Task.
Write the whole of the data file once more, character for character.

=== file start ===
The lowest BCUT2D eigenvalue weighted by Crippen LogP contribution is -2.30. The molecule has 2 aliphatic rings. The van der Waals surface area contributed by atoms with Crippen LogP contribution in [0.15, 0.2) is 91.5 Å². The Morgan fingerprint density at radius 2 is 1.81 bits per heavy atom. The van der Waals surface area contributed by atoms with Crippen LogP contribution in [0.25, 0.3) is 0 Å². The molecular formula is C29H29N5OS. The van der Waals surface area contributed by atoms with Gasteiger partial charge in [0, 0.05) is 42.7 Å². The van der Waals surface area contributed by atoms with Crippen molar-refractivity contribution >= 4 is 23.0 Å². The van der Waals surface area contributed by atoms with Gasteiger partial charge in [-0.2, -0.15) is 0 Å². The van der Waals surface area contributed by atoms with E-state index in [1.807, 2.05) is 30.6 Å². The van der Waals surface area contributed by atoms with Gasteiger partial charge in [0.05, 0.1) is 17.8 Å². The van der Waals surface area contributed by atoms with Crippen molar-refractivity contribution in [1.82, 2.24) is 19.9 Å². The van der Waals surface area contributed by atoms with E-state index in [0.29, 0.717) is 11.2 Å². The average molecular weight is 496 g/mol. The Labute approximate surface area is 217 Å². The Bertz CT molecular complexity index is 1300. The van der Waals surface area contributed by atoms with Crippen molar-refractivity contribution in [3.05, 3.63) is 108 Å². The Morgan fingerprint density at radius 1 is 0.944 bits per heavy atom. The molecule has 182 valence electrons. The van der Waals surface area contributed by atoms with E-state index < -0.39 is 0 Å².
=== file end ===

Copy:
The lowest BCUT2D eigenvalue weighted by Crippen LogP contribution is -2.30. The molecule has 2 aliphatic rings. The van der Waals surface area contributed by atoms with Crippen LogP contribution in [0.15, 0.2) is 91.5 Å². The Morgan fingerprint density at radius 2 is 1.81 bits per heavy atom. The van der Waals surface area contributed by atoms with Crippen LogP contribution in [0.25, 0.3) is 0 Å². The molecular formula is C29H29N5OS. The van der Waals surface area contributed by atoms with Gasteiger partial charge in [0, 0.05) is 42.7 Å². The van der Waals surface area contributed by atoms with Crippen molar-refractivity contribution >= 4 is 23.0 Å². The van der Waals surface area contributed by atoms with Gasteiger partial charge in [-0.2, -0.15) is 0 Å². The van der Waals surface area contributed by atoms with E-state index in [1.807, 2.05) is 30.6 Å². The van der Waals surface area contributed by atoms with Gasteiger partial charge in [0.05, 0.1) is 17.8 Å². The van der Waals surface area contributed by atoms with Crippen molar-refractivity contribution in [1.82, 2.24) is 19.9 Å². The van der Waals surface area contributed by atoms with E-state index in [0.29, 0.717) is 11.2 Å². The average molecular weight is 496 g/mol. The Labute approximate surface area is 217 Å². The Bertz CT molecular complexity index is 1300. The van der Waals surface area contributed by atoms with Crippen molar-refractivity contribution in [3.05, 3.63) is 108 Å². The Morgan fingerprint density at radius 1 is 0.944 bits per heavy atom. The molecule has 182 valence electrons. The van der Waals surface area contributed by atoms with E-state index < -0.39 is 0 Å².